Votto actually enjoys playing the role of the villain. Votto refuses to sign autographs for Cubs fans. I actually like this. Players today love to pow wow in the outfield before the game like they’re best friends and Votto won’t even make nice with the other team’s fans.
And the basement begins. The Cubs also live down here too, but they are pretty interesting to follow right now with Lou leaving and Zambrano returning. The Brewers aren’t actually that pathetic but they are still nine games under .500 and that’s bad enough. It also makes them pretty boring.
The biggest news coming from the Brew Crew was that Corey Hart signed a three-year extension with the team. The Brewers have failed to break through in the division for a while now (only winning the Wild Card with CC Sabathia in 2007), and it appears they’re destined for mediocrity in the near-future, but they signed Hart who isn’t a consistent player to a big deal based on his All-Star performance through July this year. Milwaukee is hard to figure out and could be headed down a dangerous path. Overpaying players like Hart and possibly Prince Fielder is a big mistake — one that has the Cubs in rebuilding mode only years removed from a division title.
The Pirates own the NL Central basement. They have been cellar dwellers seemingly since Barry Bonds skipped town and picked up the syringe. Year after year, Pittsburgh trades their best players and young talent in return for nothing. Winning doesn’t seem to be a concern to the Pirates despite the Steelers winning tradition. The Pirates once had a winning tradition with the 1970s “We Are Family” teams, but that’s a distant memory now. Now, Bucs fans can just count the K’s and log the losses perhaps until a new owner comes to town. Pittsburgh should be getting a petition ready for Mark Cuban to buy the team. Cuban lost his bid for the Texas Rangers today and was kept in the dark when attempting to buy the Cubs last year. Cuban is a Pirates fan and he would certainly make them into a winner with his money and attitude. Now all Pittsburgh needs is for their owner to take a hike.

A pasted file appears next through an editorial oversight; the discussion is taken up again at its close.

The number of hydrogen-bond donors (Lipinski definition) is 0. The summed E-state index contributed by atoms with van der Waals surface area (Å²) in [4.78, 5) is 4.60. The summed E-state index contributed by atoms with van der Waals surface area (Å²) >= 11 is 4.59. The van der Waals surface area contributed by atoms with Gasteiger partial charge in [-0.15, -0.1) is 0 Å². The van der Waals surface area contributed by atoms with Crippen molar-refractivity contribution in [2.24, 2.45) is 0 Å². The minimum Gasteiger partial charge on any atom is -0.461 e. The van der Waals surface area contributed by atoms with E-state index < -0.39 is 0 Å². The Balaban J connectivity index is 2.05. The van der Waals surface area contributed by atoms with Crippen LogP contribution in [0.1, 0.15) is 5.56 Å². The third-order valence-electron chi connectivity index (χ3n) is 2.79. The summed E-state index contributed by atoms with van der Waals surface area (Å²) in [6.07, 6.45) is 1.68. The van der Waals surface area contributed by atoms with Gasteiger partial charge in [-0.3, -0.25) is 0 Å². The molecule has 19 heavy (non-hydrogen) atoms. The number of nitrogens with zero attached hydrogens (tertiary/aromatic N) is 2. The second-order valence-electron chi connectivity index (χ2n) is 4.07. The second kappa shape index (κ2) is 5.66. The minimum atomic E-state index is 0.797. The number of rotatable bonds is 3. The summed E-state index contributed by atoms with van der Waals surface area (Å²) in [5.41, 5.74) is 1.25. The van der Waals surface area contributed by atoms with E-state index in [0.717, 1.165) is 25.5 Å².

Anyway, Pat Lackey wonders why the Pirates didn’t stay the course and trade Garrett Jones at the deadline.
And Rum Bunter gives us the Batting Stance Guy imitating Pedro Alvarez. At least there are some fun topics surrounding this hopeless team.
Last and certainly least is the Houston Astros. The Stros have fallen fast and hard since making an appearance in the 2005 World Series. Jeff Bagwell and Craig Biggio retired. So did Roger Clemens. Andy Pettitte bolted for New York. Morgan Ensberg now works for ESPN and has his own blog. And Roy Oswalt and Lance Berkman were traded in deadline deals to the Phillies and Yankees. A lot has changed in Houston.
Losing is now this franchise’s story. While the Pirates and Cubs have worse records, the Astros future is bleaker. Houston has one of the worst farm systems in baseball and did little to stock it when giving away Oswalt and Berkman. Wandy Rodriguez is the only talent left on the roster. I mean, Brett Myers was dubbed untouchable. You know you’re in trouble when your team refuses to use a big year by Myers’ standards to get young talent.
To make a terrible season worse, three Astros minor leaguers received 50-game suspensions for using performance-enhancing drugs. They tested positive for Methylhexaneamine, an inhalant that can be used for nasal decongestion but can be used like amphetamines and ephedrine.
“The chemical structure is similar to amphetamines and ephedrine,” said Catlin, whose Los Angeles laboratory provides drug testing for Olympic sports, minor league baseball, the NFL and NCAA. “In this class of drugs, everything depends on the dose. Take enough of it and your heart rate and blood pressure will go up and you can die.”
Amphetamines are illegal without a prescription. An official at one of Arnold’s companies told The Post the substance was legal because it could be found in nature. Ephedrine, also found in nature, was banned from the dietary supplement market after Baltimore Orioles pitcher Steve Bechler in 2003 died after using it.
Players need to stop using drugs. It’s not only cheating and disgraceful, it can be fatal.